For more details of the Doc.Archive layout see the Introduction to the Archive page.
The sidebar on the right-hand side of most pages contains several "modules" (separate grey areas) each of which provides othe information and links related to the current page. The precise modules shown may vary from page to page. Common ones include a linked list of new articles, a list of other articles in the same category as the current article, a list of articles with similar tags, a list of article categories with links to pages listing the articles in the category, an expandable list of Document Archive categories again with links.
All articles and library items belong to a category. Categories are specific to each type of item - article, file, book etc..
Categories are arranged in a hierarchy, with a main category (eg Articles - a type of content) having a number of sub-Categories (eg Articles / People for articles about specific individuals). Because an item can only belong to one category, the category hierarchy is not very deep. Tags provide a more useful way of organising material.
The current top level categories which have their own hierarchies are Articles, Documents, People, and Books.
As well as a category, an item can have any number of tags assigned (usually no more than five or six. Some tags apply across multiple types of item (eg Themes or Organisations), others may be specific to one type of item (eg Newsletter or Pamphlet). An article might reference several different organisations, so may have more than one organisation tag, or a document might serve as both both a flyer and a poster, or contain both minutes and an agenda.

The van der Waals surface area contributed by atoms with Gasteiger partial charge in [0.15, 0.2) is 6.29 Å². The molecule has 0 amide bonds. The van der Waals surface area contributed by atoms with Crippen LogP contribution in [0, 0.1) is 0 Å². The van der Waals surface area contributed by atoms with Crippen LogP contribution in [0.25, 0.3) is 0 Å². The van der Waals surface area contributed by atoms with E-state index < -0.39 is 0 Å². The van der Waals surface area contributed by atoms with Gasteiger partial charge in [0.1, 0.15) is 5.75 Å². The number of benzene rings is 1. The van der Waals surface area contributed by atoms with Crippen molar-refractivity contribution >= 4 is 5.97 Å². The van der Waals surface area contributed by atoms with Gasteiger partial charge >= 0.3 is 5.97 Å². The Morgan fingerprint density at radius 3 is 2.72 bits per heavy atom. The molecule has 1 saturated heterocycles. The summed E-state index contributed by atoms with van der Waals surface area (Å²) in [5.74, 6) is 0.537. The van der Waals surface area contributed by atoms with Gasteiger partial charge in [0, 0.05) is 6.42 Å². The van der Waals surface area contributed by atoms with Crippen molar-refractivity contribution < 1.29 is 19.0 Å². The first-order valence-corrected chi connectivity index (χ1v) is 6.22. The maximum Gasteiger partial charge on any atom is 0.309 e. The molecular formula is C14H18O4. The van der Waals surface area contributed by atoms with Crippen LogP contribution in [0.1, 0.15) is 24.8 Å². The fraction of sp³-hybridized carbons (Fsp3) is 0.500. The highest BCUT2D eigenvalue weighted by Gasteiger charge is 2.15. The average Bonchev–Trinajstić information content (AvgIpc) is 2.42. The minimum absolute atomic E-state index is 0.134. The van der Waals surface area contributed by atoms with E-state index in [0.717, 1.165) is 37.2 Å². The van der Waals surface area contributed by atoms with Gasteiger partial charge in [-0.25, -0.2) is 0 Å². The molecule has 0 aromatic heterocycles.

Tags are grouped together in different types of tag. The current top level groups include Doc.Types, Article Subjects, Themes, Places, People, Organisations & Groups, Events,
You can see the hierarchies for both categories and tags in sidebar modules on the right hand side of this page. Other pages have similar lists in the sidebar. Click on the title for a list of all items belonging to the category or having the tag.